The liberal movement maintained that the only supreme authority in the Church was the collect of bishops in union with the pope. The pope exercised his authority only when representing the college. He was bound in duty to consult the bishops before any important decision. The bishops exercised supreme authority by divine right, in virtue of their consecration. General councils were an ordinary, not an extraordinary, exercise of this authority, and should be of frequent and regular occurrence. This view is simply the heresy fought over the previous ages and specifically rejected by Vatican I.
The third position was an extremely vague compromise, a confusing mixture of all positions. The pope had divine authority and was always free to use it. The college of bishops also had divine authority but was not always free to use it. The college had authority only when allowed to do so by the pope. It was this position that was finally adopted by the Council, with an important preface, after heated political machinations. Those protesting the moderate movement, as did Archbishop Staffa of the Curia, predicted a breakdown of ecclesiastical discipline in the power vacuum caused by shared authority, but Paul VI sided with the liberals until a secret memo by one of the most extreme radicals was made public. The memo discussed the most ambiguous passages in the current resolution (which was about to be passed) and celebrated how the liberal bishops intended to interpret them in the future, thanks to the loopholes the deliberately vague language allowed. This blew the liberal cover, and Paul VI acted, and a preface was attached to chapter 3 of Lumen Gentium asserting that the traditional policy, in which the pope may temporarily grant power to the bishops at extraordinary general councils, was the teaching intended.
The liberal wing, by now incredibly strong and active, was infuriated by the preface, which negated their position. As they were to do with the liturgy, they simply acted as if the liberal position had passed, and set up administrative initiatives as if it had. They subsequently created a permanent Synod of Bishops in each nation, with real, not just advisory powers, in effect establishing national churches to which individual bishops, previously the sole authorities in their own dioceses, were to be subjected. The seat of practical authority was shifted away from both Rome and from individual bishops in their own dioceses, to the newly empowered episcopal conferences. These simple administrative changes contradicted in practice the preface to Lumen Gentium. It was all done as if the liberal language of collegiality had won; even the term collegiality, with all it communicated, continued to be used without censure, as it does today.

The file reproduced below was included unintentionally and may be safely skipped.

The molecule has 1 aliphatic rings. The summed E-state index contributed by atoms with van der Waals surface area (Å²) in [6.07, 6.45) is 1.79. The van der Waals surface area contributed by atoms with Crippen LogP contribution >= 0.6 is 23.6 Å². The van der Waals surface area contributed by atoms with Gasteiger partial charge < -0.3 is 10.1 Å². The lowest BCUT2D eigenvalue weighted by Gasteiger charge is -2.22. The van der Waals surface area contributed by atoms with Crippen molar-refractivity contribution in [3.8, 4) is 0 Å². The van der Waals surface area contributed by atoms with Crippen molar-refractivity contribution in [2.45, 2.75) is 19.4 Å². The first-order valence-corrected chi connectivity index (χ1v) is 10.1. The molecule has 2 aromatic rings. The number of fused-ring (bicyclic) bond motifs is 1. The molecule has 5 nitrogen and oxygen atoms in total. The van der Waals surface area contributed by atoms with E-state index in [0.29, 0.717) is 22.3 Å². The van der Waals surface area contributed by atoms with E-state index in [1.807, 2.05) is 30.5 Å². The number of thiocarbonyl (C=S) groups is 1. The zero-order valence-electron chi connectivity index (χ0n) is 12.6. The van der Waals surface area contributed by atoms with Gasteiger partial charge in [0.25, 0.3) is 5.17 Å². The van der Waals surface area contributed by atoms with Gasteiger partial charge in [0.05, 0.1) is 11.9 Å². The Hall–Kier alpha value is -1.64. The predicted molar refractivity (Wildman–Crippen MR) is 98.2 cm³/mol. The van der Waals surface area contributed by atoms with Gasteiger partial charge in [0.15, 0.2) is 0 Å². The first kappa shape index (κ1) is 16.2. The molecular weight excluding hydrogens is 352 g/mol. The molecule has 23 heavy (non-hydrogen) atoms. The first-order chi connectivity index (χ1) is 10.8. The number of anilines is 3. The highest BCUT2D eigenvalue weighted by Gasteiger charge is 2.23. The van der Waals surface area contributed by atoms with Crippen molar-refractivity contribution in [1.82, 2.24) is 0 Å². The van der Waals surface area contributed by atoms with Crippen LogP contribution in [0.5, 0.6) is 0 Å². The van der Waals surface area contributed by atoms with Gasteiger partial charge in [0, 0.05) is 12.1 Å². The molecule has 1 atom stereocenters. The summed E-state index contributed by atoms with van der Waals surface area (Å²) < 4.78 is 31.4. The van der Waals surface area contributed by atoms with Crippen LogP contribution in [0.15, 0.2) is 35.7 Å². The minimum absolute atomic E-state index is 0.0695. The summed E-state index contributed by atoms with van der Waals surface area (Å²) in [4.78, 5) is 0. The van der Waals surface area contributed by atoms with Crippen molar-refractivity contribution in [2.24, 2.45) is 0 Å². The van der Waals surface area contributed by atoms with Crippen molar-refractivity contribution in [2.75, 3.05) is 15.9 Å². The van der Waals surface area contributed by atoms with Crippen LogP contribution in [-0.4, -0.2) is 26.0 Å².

So who’s in charge? As with the constitution on the liturgy in Vatican II, the actual text, the actual teaching of the Church, did not change (with one exception: please see the end of the post for an update). Yet the vague wording, the use of terms carrying other meanings, and then the subsequent administrative actions following the Council in which power was taken from the Curia and distributed, changed the Church. And not for the better! Strange and bitter fruit born!
Now the Holy Father wishes to take some of it back, as in disciplinary power in punishing sexual behaviors among the clergy, so badly dealt with by the episcopal conferences that it has brought the Church to her knees. Too late–and what about all those other areas in which Catholic identity has been so altered as to make the Church unrecognizable and incoherent?
So the next time you wish to complain about this or that entity calling itself Catholic without being so, or about the on-going, unreformed liturgical abuses, rather than general complaining, call attention to the real problem: pray for an end to collegiality. Then write the Holy Father and ask him to exercise his authority in whatever issue is at stake. Remind him that he has the power and that we want him to use it. Ask him to re-state the traditional definition with both words and actions, to work to centralize authority administratively, on all the important issues, not just the sex abuse issues. Ask him to cooperate with SSPX in clarifying this question. Collegiality is on the table, in the doctrinal discussions between the Vatican and SSPX, and is less a sleeper issue than you might have previously imagined. We never needed a stronger papacy than now.
Update: It’s 2012, and SSPX has an excellent addition to the topic of collegiality. Read it here.